Academic journal article Generations

Can Medicare Be a Vehicle for Improving Coverage for Long-Term-Care Services and Supports?

Academic journal article Generations

Can Medicare Be a Vehicle for Improving Coverage for Long-Term-Care Services and Supports?

Article excerpt

Few issues have flummoxed policy makers more than how to address the need to improve coverage of long-term-care services and supports (LTSS). Two leading experts, Sheila Burke, adjunct lecturer and faculty research fellow at the Malcolm Weiner Center for Social Policy at the Harvard Kennedy School, in Cambridge, Massachusetts, and Judith Feder, founding dean and professor at the Georgetown University McCourt School of Public Policy and Institute Fellow at the Urban Institute, both in Washington, D.C., provide their perspectives on the role Medicare can play. Generations Guest Editor Tricia Neuman moderated this discussion.

Generations: Thank you for joining us to talk about long-term care services and supports, both the sad history of efforts to move forward, and the potential opportunities for progress. Let's start with the basics: what is the long-term-care financing challenge?

Sheila Burke (SB): The demographics that we're confronting suggest an increasing number of people over the age of 85 and fewer young people to care for them. The questions that have arisen are how, looking forward, we assist in the financing of those services and the right source of financing. Medicare has, in its history, been a traditional acute care program. We've largely looked to Medicaid or to personal funds as the source of funding for traditional long-term-care services. Today, that continues to be the method of funding and because much of this care is financed out of people's pockets and, in many cases, has impoverished them, there is a growing concern. Looking forward, given the aging of the population, the question is what role do public financing programs play, particularly in the context of Medicare?

Judy Feder (JF): The demographic challenge that Sheila emphasizes is exacerbating a long-standing problem in long-term care. We really have no insurance for long-term care. The need for expensive long-term care stems from an unpredictable catastrophic event. It's unpredictable for the under-65 population with disabilities, which constitutes 40 percent of the current population needing long-term services and supports. It's also unpredictable for people who are now turning age 65. Thirty percent are going to die without needing any services. Among the other 70 percent, there's tremendous variation, with 20 percent likely to need five or more years of care.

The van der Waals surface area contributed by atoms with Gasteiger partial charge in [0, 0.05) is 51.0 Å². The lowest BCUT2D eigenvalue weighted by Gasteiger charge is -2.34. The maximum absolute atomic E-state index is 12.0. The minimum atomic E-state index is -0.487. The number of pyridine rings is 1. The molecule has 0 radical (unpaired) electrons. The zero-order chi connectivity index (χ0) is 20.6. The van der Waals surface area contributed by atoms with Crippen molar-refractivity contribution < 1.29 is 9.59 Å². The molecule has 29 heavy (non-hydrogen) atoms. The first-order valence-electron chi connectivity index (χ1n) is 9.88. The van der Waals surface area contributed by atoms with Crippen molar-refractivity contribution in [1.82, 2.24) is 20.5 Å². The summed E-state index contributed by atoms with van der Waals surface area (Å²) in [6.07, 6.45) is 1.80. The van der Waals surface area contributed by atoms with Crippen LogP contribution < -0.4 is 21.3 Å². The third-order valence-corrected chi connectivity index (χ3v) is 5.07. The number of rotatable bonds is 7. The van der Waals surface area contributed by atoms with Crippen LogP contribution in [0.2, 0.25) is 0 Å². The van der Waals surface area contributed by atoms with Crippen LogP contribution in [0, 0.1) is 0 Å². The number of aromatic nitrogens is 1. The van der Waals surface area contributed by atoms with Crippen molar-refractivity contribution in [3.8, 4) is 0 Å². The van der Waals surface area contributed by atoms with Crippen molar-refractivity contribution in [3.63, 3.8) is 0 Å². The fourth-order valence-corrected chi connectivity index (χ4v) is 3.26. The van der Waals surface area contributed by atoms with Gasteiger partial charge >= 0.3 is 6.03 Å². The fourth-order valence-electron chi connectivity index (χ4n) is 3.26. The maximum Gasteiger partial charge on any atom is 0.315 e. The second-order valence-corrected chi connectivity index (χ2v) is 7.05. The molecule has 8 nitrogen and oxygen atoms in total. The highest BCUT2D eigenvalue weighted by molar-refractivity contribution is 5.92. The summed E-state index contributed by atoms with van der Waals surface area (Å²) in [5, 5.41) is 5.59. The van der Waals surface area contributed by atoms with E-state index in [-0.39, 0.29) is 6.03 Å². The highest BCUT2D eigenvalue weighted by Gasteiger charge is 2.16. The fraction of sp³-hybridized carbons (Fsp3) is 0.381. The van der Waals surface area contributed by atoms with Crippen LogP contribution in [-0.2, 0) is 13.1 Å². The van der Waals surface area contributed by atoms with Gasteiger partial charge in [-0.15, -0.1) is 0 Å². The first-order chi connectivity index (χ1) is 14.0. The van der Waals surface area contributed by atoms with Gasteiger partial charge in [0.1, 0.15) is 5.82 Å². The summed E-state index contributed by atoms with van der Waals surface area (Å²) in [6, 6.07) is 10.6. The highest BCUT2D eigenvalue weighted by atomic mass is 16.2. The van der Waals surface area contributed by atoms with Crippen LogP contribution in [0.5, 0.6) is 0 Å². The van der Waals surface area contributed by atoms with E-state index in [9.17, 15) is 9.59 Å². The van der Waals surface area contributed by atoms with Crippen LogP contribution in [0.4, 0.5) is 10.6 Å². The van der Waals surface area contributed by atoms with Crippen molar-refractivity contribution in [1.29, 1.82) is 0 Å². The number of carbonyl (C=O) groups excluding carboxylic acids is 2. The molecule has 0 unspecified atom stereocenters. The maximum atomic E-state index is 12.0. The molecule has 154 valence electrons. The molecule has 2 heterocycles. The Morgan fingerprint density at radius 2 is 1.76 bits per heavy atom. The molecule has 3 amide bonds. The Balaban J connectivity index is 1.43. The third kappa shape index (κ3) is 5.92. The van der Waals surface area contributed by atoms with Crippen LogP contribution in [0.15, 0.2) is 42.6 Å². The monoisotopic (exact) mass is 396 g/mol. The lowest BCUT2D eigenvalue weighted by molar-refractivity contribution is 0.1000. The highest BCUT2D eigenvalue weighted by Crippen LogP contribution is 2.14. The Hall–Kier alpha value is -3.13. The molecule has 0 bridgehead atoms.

With that kind of unpredictability and variation, we typically have insurance. But for long-term care, private insurance doesn't work; health insurance doesn't cover it, and Medicaid provides protection only after financial catastrophe strikes. We have no mechanism that enables us to insure against a need for longterm services and supports. The problem this poses for individuals who need services, and for their families who provide the bulk of long-term care, is enormous.

SB: I want to draw on the reference Judy made regarding the family caregiver, the extent of informal services provided, and the fact that at least a good percentage of what occurs is not what we traditionally consider healthcare services. Support services are what allow people to remain independent and, in many cases, are really more social welfare or supportive services rather than traditional health services.

Frankly, the innovations that have occurred and the introduction of assistive technologies have raised a series of questions about what we need to finance and the best source of that financing. Such a huge percentage of what occurs today is informal family caregiving. To what extent do you want to formalize that in the form of some kind of reimbursement? As Judy points out, private insurance has not been the answer, and is not likely to be the answer, at least as many people believe.

JF: Sheila, let me pick up on a piece you raise, in terms of your overall description. Long-term care is not healthcare; it is not delivered by expensively trained professionals wearing white coats. …

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